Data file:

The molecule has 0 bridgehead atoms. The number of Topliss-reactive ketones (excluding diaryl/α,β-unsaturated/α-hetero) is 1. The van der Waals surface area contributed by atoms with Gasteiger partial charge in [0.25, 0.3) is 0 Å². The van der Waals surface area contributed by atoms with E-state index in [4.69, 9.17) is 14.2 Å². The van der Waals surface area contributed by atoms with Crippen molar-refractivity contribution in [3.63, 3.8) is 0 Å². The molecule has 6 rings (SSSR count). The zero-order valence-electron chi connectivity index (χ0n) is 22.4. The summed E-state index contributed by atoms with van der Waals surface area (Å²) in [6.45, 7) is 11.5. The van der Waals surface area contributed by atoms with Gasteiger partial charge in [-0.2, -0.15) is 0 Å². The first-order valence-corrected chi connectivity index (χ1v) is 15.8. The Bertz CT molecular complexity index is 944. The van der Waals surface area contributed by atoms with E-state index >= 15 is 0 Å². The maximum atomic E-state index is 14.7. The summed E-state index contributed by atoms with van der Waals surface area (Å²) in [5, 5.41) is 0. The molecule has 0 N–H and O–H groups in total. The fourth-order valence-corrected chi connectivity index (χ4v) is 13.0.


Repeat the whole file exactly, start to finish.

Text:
The molecule has 0 bridgehead atoms. The number of Topliss-reactive ketones (excluding diaryl/α,β-unsaturated/α-hetero) is 1. The van der Waals surface area contributed by atoms with Gasteiger partial charge in [0.25, 0.3) is 0 Å². The van der Waals surface area contributed by atoms with E-state index in [4.69, 9.17) is 14.2 Å². The van der Waals surface area contributed by atoms with Crippen molar-refractivity contribution in [3.63, 3.8) is 0 Å². The molecule has 6 rings (SSSR count). The zero-order valence-electron chi connectivity index (χ0n) is 22.4. The summed E-state index contributed by atoms with van der Waals surface area (Å²) in [6.45, 7) is 11.5. The van der Waals surface area contributed by atoms with Gasteiger partial charge in [-0.2, -0.15) is 0 Å². The first-order valence-corrected chi connectivity index (χ1v) is 15.8. The Bertz CT molecular complexity index is 944. The van der Waals surface area contributed by atoms with E-state index >= 15 is 0 Å². The maximum atomic E-state index is 14.7. The summed E-state index contributed by atoms with van der Waals surface area (Å²) in [5, 5.41) is 0. The molecule has 0 N–H and O–H groups in total. The fourth-order valence-corrected chi connectivity index (χ4v) is 13.0.